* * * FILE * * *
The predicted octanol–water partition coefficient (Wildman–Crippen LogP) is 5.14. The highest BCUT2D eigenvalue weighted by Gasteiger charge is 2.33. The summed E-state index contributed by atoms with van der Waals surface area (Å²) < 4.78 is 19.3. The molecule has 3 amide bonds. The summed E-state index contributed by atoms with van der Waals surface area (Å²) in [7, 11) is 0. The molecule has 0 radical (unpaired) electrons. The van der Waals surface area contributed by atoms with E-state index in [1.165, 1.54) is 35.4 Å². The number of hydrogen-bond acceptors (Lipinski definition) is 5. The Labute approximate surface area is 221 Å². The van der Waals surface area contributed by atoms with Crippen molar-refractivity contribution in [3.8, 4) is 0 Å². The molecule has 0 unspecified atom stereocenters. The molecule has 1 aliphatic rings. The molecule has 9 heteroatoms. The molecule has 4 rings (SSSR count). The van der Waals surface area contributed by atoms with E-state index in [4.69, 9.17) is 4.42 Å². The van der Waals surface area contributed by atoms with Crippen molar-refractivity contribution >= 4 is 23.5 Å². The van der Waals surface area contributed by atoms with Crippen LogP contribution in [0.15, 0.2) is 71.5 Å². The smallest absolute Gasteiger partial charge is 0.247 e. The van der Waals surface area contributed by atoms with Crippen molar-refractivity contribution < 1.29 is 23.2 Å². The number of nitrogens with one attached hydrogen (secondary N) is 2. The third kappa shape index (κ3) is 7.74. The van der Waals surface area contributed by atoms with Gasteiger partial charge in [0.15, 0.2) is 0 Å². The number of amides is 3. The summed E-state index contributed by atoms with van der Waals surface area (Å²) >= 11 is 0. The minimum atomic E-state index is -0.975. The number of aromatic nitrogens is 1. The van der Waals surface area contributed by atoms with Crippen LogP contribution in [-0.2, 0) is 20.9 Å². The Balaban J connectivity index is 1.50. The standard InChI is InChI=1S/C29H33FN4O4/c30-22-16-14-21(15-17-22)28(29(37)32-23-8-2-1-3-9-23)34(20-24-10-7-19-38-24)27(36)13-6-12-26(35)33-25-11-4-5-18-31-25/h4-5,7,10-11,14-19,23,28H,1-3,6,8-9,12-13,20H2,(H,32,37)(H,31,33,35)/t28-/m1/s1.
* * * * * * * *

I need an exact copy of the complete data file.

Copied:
The predicted octanol–water partition coefficient (Wildman–Crippen LogP) is 5.14. The highest BCUT2D eigenvalue weighted by Gasteiger charge is 2.33. The summed E-state index contributed by atoms with van der Waals surface area (Å²) < 4.78 is 19.3. The molecule has 3 amide bonds. The summed E-state index contributed by atoms with van der Waals surface area (Å²) in [7, 11) is 0. The molecule has 0 radical (unpaired) electrons. The van der Waals surface area contributed by atoms with E-state index in [1.165, 1.54) is 35.4 Å². The number of hydrogen-bond acceptors (Lipinski definition) is 5. The Labute approximate surface area is 221 Å². The van der Waals surface area contributed by atoms with Crippen molar-refractivity contribution in [3.8, 4) is 0 Å². The molecule has 0 unspecified atom stereocenters. The molecule has 1 aliphatic rings. The molecule has 9 heteroatoms. The molecule has 4 rings (SSSR count). The van der Waals surface area contributed by atoms with E-state index in [4.69, 9.17) is 4.42 Å². The van der Waals surface area contributed by atoms with Crippen molar-refractivity contribution >= 4 is 23.5 Å². The van der Waals surface area contributed by atoms with Crippen LogP contribution in [0.15, 0.2) is 71.5 Å². The smallest absolute Gasteiger partial charge is 0.247 e. The van der Waals surface area contributed by atoms with Crippen molar-refractivity contribution < 1.29 is 23.2 Å². The number of nitrogens with one attached hydrogen (secondary N) is 2. The third kappa shape index (κ3) is 7.74. The van der Waals surface area contributed by atoms with Gasteiger partial charge in [0.15, 0.2) is 0 Å². The number of amides is 3. The summed E-state index contributed by atoms with van der Waals surface area (Å²) >= 11 is 0. The minimum atomic E-state index is -0.975. The number of aromatic nitrogens is 1. The van der Waals surface area contributed by atoms with Crippen LogP contribution in [-0.2, 0) is 20.9 Å². The Balaban J connectivity index is 1.50. The standard InChI is InChI=1S/C29H33FN4O4/c30-22-16-14-21(15-17-22)28(29(37)32-23-8-2-1-3-9-23)34(20-24-10-7-19-38-24)27(36)13-6-12-26(35)33-25-11-4-5-18-31-25/h4-5,7,10-11,14-19,23,28H,1-3,6,8-9,12-13,20H2,(H,32,37)(H,31,33,35)/t28-/m1/s1.